Inspiration - 5 min read

Five of the best waterfall walks in the Brecon Beacons

By Claire Maguire

Getting some new walks on your radar is a great way to get excited for summer, and there’s no better tonic for a hot day than routes that pass through dramatic falls and cooling dips. One of our favourite places to seek them out is the Brecon Beacons, which even has a section known as Waterfall Country due to its sheer abundance of gorgeous cascades. To help you plan your trip, we’ve rounded up five of the best walks in the Brecon Beacons for spectacular waterfalls.


Pont Melin-Fach

Pont Melin-Fach is one of the best Brecon Beacons waterfalls, by a picturesque stone bridge and the starting point for exploration of the Cwm Nedd Fechan valley or a blissful walk down the Elidir Trail. Follow the gentle path downstream and you pass four separate falls as you wind through woods that, local legend has it, conceal the entrance to a fairy kingdom.

The trail is clearly marked and within 5-10 minutes of setting off from Pont Melin Fach you’ll reach the first great swimming spot, Sgwd Ddwli, where a high narrow fall feeds into a wider cascade. Whether you decide to settle here for a while or push on towards Sgwd Gwladus, keep an eye out for the Dipper Bird. The small, white-breasted songbird is happy in and under the water, and even nests behind the waterfalls, darting out to dive for food in the rivers. More information on this route can be found here.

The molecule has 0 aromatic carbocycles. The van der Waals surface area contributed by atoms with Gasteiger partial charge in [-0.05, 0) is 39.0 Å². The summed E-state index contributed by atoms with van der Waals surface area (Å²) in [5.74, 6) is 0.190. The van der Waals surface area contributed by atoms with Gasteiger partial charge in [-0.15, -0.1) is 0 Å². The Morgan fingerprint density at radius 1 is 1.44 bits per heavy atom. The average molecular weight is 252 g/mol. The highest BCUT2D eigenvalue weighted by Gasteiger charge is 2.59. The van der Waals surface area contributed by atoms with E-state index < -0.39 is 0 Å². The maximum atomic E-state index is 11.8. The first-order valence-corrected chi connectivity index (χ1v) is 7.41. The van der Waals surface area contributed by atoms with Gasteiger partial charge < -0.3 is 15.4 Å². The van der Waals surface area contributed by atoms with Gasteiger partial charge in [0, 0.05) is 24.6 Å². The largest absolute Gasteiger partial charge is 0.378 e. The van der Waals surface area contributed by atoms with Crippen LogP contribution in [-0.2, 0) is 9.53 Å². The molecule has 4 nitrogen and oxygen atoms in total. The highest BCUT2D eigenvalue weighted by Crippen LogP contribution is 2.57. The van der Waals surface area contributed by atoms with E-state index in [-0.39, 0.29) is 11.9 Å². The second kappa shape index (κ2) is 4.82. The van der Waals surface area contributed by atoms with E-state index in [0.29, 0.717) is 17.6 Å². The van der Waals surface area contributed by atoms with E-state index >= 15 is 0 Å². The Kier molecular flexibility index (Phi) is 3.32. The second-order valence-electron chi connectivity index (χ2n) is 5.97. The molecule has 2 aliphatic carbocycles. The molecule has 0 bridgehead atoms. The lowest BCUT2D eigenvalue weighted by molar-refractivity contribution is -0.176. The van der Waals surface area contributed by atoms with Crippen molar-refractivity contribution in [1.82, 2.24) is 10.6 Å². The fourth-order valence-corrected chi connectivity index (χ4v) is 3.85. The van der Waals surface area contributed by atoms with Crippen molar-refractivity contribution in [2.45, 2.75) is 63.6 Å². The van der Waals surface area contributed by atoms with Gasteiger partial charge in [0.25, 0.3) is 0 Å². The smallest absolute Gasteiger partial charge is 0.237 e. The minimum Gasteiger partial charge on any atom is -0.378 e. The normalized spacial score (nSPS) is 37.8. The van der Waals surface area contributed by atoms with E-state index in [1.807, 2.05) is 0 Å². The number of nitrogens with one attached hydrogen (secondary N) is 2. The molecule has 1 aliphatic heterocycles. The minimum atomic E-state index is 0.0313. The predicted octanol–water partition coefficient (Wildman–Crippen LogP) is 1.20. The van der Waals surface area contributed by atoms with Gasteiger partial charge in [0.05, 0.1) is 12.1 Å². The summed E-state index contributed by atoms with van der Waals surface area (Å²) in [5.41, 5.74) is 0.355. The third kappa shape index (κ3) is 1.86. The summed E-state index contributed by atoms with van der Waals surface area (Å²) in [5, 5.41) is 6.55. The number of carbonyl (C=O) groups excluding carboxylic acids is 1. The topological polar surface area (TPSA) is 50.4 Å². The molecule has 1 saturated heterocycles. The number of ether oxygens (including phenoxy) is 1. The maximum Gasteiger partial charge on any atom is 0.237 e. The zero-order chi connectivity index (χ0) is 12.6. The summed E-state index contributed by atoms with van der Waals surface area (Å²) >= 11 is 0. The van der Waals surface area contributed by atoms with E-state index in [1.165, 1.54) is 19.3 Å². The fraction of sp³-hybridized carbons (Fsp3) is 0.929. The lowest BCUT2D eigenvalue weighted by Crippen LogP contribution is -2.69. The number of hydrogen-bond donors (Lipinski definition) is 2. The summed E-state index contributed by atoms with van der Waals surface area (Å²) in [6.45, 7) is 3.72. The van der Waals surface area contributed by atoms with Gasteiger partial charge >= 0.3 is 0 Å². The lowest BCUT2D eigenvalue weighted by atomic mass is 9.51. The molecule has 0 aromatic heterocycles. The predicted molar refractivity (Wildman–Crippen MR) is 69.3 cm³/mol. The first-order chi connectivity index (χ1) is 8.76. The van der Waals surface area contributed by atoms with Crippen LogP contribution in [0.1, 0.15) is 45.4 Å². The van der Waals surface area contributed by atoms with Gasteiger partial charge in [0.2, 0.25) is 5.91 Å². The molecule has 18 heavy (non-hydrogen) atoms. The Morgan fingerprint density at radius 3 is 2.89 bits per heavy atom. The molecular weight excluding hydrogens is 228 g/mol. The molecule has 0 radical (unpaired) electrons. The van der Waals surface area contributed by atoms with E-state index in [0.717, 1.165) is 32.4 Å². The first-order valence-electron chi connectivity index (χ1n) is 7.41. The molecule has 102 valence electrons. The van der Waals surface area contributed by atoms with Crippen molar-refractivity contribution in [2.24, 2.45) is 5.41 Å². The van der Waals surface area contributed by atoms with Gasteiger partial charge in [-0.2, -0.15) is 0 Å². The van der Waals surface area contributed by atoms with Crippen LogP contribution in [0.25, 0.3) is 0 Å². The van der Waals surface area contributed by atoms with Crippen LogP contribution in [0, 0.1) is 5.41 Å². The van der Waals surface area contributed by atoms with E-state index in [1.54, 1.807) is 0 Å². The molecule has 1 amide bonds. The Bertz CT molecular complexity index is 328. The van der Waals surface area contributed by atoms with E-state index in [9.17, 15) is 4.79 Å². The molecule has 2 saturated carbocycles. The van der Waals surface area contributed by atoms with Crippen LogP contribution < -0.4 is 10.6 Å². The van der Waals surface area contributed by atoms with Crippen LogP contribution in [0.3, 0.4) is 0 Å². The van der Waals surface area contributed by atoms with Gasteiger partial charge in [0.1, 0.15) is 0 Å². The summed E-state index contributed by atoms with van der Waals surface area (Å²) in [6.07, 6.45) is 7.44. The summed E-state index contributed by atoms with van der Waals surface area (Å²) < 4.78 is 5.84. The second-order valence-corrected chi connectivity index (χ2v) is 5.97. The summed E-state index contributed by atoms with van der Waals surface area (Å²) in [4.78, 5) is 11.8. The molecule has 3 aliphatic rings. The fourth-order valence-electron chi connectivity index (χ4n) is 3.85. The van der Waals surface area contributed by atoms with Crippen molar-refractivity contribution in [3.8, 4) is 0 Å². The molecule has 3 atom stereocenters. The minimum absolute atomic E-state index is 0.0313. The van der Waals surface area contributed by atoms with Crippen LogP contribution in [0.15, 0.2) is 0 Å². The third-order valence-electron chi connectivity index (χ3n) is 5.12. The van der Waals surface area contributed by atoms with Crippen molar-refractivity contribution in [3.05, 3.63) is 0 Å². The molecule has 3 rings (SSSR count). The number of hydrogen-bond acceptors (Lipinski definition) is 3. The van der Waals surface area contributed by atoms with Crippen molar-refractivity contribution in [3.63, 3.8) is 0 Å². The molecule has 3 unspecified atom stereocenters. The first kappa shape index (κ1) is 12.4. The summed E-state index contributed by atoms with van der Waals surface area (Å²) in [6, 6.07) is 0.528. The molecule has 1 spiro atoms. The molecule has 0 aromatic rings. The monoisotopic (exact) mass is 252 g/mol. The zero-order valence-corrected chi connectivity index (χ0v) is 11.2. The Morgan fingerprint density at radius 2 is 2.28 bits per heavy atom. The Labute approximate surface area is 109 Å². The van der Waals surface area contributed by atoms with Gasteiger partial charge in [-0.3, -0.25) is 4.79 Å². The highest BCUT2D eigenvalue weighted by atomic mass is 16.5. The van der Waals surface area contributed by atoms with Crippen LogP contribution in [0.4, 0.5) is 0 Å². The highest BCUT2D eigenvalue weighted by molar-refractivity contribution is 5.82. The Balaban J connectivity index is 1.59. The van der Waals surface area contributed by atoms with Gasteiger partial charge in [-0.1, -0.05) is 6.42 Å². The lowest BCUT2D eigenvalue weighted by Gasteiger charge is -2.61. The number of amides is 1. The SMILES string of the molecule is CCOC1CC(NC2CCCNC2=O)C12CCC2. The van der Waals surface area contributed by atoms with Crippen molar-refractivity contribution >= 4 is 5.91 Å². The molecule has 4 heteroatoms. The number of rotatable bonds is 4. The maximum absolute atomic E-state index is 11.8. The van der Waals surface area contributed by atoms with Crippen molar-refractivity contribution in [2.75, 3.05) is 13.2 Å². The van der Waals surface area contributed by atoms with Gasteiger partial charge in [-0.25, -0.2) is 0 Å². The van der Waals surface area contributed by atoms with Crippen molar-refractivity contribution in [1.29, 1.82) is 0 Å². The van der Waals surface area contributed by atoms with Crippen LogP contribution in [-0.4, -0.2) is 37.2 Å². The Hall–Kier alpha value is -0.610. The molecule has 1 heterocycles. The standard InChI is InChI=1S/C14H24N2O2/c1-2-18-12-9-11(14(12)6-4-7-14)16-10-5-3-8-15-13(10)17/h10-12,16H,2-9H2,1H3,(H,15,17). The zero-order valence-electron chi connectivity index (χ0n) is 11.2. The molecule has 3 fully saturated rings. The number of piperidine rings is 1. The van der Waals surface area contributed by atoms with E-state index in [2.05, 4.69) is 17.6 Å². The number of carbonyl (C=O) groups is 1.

Stay at: The Granary at Priory Mill, a charming couple’s retreat walking distance from Brecon or The Felin Fach Griffin, an arty inn with a homely feel and amazing food.

Four Falls

If you want to fit as much spectacular scenery as possible into a single walk, this one’s for you. As its name suggests, the Four Falls route takes in four Brecon Beacons waterfalls. Each one is equally stunning, but your final stop at Sgwd yr Eira is arguably the most impressive, and if you’re feeling up to it you can take a (slippery) path behind the waterfall and enjoy the views from behind the veil of crashing water.

The other waterfalls you’ll come across are Sgwd Clun-gwyn, Sgwd Isaf Clun-Gwyn and Sgwd y Pannwr. This circular trail begins at the Cwm Porth car park, and being wedged between the Brecon Beacons and the Fforest Fawr Geopark means there’s no shortage of lush woodland and dramatic gorges. More information on this route can be found here.

Stay at: Ty’r Chanter, a welcoming B&B where you can help out on the farm and relax in the peace of the Welsh countryside or Ty Hedfan, a dramatic house surrounded by trees that wraps you in nature.

Henrhyd Falls and Nant Llech

Unusually for a walk, this one really comes into its own after a heavy downpour. Henrhyd is one of the most striking Brecon Beacons waterfalls, and also happens to be the highest waterfall in South Wales. This is an adventurous trail and you’ll need to take care on the slippery paths.